Her commitment to the workload deal between the Government, unions and employers, is total. However, while nobody can argue about cutting working hours and red tape, the latest deal brokered by the partnership - which includes all major teaching unions except the NUT - may be harder to sell.
New agreements on senior staff pay are likely to mean management allowance cuts for some. But Ms Keates counters that it will also mean pay gains, by ensuring qualification for upper pay scale level three is not determined by quotas and limits on funding.
"If people lose money they are not going to lose their total salaries.
People are talking as though they are going to lose their livelihoods," she said.
But anyone expecting the NASUWT to agree a joint line with the Government on all issues under Ms Keates is likely to be disappointed. Having spent the last year loyally standing in for Eamonn O'Kane, who died of cancer in May, she is now determined to make her own mark.
Issues in her sights include the Children Bill, which she is concerned could add to teachers' burdens, threats to pensions and the workforce deal.
The death of the much-loved Eamonn O'Kane means, though, that victory celebrations have been muted. She said: "I am doing a job I never dreamed I would be doing. But my appointment is tinged with sadness. I just wish it had come about through different circumstances."
* Graduates in archaeology and history from Leicester university
* Teaches humanities in two Birmingham comprehensive schools from 1974 to1994, before becoming an advisory teacher for Birmingham LEA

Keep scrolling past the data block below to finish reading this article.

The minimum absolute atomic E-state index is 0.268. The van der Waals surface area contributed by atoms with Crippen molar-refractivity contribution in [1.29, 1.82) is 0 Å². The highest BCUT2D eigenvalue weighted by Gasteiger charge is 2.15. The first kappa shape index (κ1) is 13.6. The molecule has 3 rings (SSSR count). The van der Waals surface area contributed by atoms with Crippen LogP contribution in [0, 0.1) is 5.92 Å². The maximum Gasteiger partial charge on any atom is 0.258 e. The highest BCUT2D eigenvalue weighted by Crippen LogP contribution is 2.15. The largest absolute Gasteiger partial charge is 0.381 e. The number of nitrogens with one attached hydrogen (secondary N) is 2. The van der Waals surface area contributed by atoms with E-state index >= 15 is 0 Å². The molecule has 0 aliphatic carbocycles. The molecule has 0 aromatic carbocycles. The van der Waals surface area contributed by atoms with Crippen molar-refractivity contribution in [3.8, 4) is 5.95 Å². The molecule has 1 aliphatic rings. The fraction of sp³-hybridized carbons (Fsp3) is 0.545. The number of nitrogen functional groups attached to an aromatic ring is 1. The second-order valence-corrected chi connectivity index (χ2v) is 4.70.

* In 1976, after serving on the local Union of Women Teachers executive, becomes school representative and local executive member of the Birmingham association of the newly formed NASUWT
* Elected local president in 1983 and Birmingham general secretary in 1986, a role held until 1997
* Elected to NASUWT national executive in 1987
* Appointed assistant secretary in 1998 and deputy general secretary in April 2001
* In May 2004 appointed acting general secretary, on the recommendation of Eamonn O'Kane, general secretary, who died later that month.
WHAT THEY SAY ABOUT HER
Christina McAnea, Unison head of education: "We are really, really pleased about Chris's appointment. She is somebody you want to have on your side in argument and she has been a fantastic ally for Unison and school support staff."
John Bangs, NUT head of education: "An absolute workaholic, she really puts the hours in."
Nigel de Gruchy, former NASUWT general secretary: "As soon as she came on the national scene I could see straight away that civil servants recognised her for all the talents she had, she impressed them right from the word go."
Tim Brighouse, former Birmingham chief education officer and now London schools commissioner: "People used to say in Birmingham that if you were a teacher who wanted somebody to represent you then you couldn't get any better.
"She will master her brief, cover every angle and will argue fiercely on teachers' side."
David Miliband, school standards minister: "Chris Keates has a clear vision for the future of education. She is a tough negotiator and will be a worthy successor to Eamonn O'Kane."